There's No Shame in Hearing Loss

Posted by Dave Tomar on May 14, 2014

There's No Shame in Hearing Loss

Hearing loss is a common part of the aging process for many adults. Unless you are actually experiencing it, you may not realize just how isolating it can be. When your hearing declines, it can impact every part of your life, whether you’re straining to participate in conversations, missing crucial instructions from your doctor or maxing out the volume on your television. You might even feel embarrassed at missing phone calls, asking friends to repeat themselves or appearing disconnected from conversations. But you have nothing to be ashamed of.

According to the National Institute of Health, hearing loss is the single most common condition impacting seniors.  Roughly 17% of American adults have reported to some hearing loss as they age. That’s nearly 36 million Americans!  In other words, you are not alone. 

Listen Up!

Hearing loss can occur either suddenly or gradually, according to the National Institute on Deafness and Other Communication Disorders (NIDCD).  It can happen for a number of different reasons, including genetic predisposition, prolonged exposure to loud noise or as a symptom of a more troubling condition such as a viral infection, heart condition or tumor.  The first two causes are more common but whatever it’s root, hearing loss must be addressed promptly.

This is why it’s so important to understand that your experience is shared by many other adults your age. If you think you might be experiencing hearing loss, don’t try to hide it. Get help!

Speak Up!

The first thing you need to do is seek a diagnosis. The NIDCD advises that you have a few options. You could begin with your general practitioner. This is a good option if you are experiencing an array of broader symptoms that may hint at a more serious underlying condition. If you feel pretty certain that your hearing loss is chronic (for instance, if you worked on a construction site for 40 years), you could go straight to a specialist like an audiologist or an otolaryngologist. The latter of these is a physician who specializes in diagnosing and treating diseases of the ear, nose, and throat.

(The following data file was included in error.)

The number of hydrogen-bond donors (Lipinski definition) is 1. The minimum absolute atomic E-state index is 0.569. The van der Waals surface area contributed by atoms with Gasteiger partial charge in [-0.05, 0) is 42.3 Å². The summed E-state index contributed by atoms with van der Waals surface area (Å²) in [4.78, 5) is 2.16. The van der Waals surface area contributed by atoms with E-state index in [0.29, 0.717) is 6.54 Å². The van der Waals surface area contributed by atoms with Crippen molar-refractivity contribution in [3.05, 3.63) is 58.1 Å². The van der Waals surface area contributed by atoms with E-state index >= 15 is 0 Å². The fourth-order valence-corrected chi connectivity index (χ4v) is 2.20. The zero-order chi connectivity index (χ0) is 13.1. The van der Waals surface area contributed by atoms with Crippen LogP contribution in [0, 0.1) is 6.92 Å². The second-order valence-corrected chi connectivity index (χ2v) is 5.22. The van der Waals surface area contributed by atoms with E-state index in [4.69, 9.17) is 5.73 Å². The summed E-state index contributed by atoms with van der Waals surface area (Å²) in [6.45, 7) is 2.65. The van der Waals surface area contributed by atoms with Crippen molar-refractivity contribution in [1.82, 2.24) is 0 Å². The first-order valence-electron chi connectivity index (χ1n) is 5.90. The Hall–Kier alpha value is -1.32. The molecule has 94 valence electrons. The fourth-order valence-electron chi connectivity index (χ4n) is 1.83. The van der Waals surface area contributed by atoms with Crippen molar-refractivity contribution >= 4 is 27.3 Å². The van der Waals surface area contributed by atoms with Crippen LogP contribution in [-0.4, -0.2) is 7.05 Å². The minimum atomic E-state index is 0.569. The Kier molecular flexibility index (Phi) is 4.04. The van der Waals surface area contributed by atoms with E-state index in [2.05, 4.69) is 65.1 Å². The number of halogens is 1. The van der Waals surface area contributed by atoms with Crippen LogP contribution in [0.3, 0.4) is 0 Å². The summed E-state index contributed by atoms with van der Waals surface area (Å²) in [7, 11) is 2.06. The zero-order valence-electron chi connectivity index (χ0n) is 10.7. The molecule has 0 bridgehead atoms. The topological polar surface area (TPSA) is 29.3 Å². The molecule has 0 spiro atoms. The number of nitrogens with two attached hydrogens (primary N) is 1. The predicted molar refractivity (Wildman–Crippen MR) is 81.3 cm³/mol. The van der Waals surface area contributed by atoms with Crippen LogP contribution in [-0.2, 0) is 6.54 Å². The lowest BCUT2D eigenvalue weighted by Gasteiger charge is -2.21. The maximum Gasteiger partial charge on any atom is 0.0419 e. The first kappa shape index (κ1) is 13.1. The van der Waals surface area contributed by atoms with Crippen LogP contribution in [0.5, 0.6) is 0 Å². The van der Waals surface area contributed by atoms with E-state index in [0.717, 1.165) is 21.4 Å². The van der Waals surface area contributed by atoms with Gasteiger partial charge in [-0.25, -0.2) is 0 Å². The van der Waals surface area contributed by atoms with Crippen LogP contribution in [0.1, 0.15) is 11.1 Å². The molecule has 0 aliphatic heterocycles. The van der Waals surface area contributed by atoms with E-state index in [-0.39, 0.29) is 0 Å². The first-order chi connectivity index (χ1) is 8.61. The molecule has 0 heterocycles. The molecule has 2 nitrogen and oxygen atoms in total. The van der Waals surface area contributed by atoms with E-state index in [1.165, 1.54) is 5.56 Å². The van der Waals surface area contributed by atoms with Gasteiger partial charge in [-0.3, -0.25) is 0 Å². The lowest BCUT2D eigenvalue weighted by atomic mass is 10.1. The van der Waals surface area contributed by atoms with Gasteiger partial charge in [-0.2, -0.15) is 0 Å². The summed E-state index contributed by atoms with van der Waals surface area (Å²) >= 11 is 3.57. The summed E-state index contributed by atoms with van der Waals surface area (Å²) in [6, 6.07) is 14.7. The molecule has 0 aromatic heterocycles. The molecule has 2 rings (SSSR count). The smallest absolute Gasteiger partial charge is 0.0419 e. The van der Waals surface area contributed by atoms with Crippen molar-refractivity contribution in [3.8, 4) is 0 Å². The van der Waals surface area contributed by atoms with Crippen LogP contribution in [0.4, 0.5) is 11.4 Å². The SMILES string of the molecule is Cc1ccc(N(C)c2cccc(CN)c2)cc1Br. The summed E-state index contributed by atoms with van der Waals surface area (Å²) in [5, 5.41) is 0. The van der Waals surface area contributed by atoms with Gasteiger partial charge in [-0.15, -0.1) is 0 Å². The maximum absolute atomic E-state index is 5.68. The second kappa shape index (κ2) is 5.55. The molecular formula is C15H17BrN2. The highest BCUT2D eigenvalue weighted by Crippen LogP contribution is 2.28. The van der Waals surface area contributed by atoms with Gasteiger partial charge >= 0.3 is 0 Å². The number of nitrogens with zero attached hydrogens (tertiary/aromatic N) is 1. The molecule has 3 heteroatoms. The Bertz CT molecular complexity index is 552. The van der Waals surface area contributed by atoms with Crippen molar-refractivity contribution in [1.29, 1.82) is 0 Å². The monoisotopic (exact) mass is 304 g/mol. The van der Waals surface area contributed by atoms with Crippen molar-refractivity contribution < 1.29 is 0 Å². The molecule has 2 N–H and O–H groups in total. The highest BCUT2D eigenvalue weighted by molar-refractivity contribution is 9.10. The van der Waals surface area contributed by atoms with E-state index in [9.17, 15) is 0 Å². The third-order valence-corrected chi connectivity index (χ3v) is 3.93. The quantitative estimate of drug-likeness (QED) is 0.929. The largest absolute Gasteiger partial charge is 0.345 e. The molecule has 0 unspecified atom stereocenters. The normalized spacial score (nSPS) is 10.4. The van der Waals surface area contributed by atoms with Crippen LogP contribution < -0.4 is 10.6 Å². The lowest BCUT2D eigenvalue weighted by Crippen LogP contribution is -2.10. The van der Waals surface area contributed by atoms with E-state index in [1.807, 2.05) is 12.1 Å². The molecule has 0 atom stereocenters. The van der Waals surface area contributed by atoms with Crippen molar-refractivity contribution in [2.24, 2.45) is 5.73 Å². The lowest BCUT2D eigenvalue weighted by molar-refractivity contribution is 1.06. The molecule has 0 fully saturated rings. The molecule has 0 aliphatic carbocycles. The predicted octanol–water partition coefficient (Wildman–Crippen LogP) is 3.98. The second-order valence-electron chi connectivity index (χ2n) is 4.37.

Whoever you decide to see, the sooner the better. Even if it doesn’t point to a more worrisome health concern, hearing loss is a serious condition with serious consequences to both your physical and emotional wellbeing. MedicineNet warns that, left untreated, hearing loss is likely only to worsen. Although hearing loss can be treated in some cases, it can’t be recovered. 

Lend Me Your Ear

This is why you need to share your problem with friends, family and physicians. Treatment such as the use of a hearing aid or a cochlear implant could make a world of difference. So too can the support of your loved ones. Make sure they know what you’re going through. You might be surprised at how easy it for friends and family to speak up, make eye contact in conversations, avoid congregating in places with too much background noise or to accommodate your needs in general.

Your friends, family and doctors are there to help but they can’t do it if you stay quiet about your hearing loss. 

  


TAGS: hearing loss